Publicly declared a bastard at the age of three, daughter of a disgraced and executed mother, last in the line of succession to the throne of England, Elizabeth I inherited an England ravaged by bloody religious conflict, at war with Spain and France, and badly in debt. When she died in 1603, after a forty-five- year reign, her empire spanned two continents and was united under one church, victorious in war, and blessed with an overflowing treasury. What’s more, her favorites—William Shakespeare, Sir Francis Drake, and Sir Walter Raleigh—had made the Elizabethan era a cultural Golden Age still remembered today.
But for Elizabeth the woman, tragedy went hand in hand with triumph. Politics and scandal forced the passionate queen to reject her true love, Robert Dudley, and to execute his stepson, her much-adored Lord Essex. Now in this spellbinding novel, Rosalind Miles brings to life the woman behind the myth. By turns imperious, brilliant, calculating, vain, and witty, this is the Elizabeth the world never knew. From the days of her brutal father, Henry VIII, to her final dying moments, Elizabeth tells her story in her own words.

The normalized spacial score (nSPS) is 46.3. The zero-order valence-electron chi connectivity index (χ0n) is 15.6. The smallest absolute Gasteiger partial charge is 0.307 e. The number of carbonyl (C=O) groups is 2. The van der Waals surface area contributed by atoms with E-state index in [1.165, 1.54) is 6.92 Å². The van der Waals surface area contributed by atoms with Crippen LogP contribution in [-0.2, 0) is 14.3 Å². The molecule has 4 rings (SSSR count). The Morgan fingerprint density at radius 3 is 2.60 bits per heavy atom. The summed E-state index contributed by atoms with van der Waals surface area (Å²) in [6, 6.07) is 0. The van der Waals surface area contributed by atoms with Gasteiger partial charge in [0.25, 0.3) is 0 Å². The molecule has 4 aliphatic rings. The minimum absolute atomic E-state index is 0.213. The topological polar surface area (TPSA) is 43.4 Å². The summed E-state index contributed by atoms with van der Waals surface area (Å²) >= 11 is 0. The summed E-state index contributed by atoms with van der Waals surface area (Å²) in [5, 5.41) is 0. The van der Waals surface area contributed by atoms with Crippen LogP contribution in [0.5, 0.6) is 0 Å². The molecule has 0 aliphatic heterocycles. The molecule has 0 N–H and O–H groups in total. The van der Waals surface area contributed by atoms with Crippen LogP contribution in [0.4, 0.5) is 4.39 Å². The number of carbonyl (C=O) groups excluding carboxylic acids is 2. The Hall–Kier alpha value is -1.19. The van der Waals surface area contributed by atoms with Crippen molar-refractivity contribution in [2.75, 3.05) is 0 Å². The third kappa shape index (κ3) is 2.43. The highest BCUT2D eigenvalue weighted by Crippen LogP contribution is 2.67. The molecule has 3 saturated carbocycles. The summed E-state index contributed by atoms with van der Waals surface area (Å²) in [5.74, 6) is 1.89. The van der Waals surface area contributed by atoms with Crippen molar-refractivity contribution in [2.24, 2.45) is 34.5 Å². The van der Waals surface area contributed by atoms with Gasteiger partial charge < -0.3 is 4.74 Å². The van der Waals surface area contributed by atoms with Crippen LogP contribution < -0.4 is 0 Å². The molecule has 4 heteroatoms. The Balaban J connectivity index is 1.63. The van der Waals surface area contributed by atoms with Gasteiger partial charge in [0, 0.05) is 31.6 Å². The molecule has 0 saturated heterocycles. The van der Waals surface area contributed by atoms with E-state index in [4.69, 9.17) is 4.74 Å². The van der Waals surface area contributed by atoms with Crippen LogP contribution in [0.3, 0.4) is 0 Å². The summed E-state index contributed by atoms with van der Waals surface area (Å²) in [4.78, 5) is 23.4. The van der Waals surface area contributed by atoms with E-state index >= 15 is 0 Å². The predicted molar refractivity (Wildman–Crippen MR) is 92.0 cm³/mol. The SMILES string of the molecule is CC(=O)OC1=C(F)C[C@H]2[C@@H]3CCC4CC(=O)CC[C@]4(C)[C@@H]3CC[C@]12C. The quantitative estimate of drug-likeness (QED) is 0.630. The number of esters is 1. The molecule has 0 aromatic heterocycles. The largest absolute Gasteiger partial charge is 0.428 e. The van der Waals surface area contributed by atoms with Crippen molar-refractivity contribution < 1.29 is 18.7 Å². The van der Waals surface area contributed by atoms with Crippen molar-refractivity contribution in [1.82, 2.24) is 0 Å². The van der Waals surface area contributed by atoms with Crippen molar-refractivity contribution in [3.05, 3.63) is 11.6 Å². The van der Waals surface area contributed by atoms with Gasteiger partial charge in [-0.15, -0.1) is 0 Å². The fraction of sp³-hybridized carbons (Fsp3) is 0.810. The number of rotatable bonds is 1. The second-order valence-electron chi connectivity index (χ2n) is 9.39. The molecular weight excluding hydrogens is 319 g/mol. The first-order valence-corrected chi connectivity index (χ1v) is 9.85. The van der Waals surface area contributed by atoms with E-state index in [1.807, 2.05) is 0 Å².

Popular historian ( The Women's History of the World ) and novelist ( Return to Eden ) Miles brings deep research to this iconoclastic but only partially successful fictional life of England's ``virgin queen,'' Elizabeth I. Miles traces, through the queen's own voice, Elizabeth's turbulent years as a princess in Henry VIII's court, her uneasy status during the brief reigns of her brother Edward and sister Mary and her decades on the throne. The author leaves no event unreported, describing in detail the defeat of the Spanish Armada, Elizabeth's struggles with Mary, Queen of Scots, and the rise and fall of Essex. In a genre that often uses passionate love scenes to temper the drier affairs of history, a novel about the world's second most famous female virgin presents a challenge. There are love scenes aplenty, however, since Miles depicts the young Elizabeth as being as sexually obsessed as she is frustrated, her interest in men overshadowing affairs of state, religion and the succession to the throne. Miles is at her best in describing everyday Elizabethan life--religion, food, dress, illness. But her Elizabeth lacks the charisma to carry this lengthy chronicle, which is weakened by the device of having the queen, in italicized passages, comment from a pallid, distant hindsight on her past actions. As an entertaining look at Reformation England, this novel succeeds, but it fails at the more immediate task of creating memorable fictional characters from the leavings of history. Literary Guild and Double day Book Club selections; author tour. (Aug.)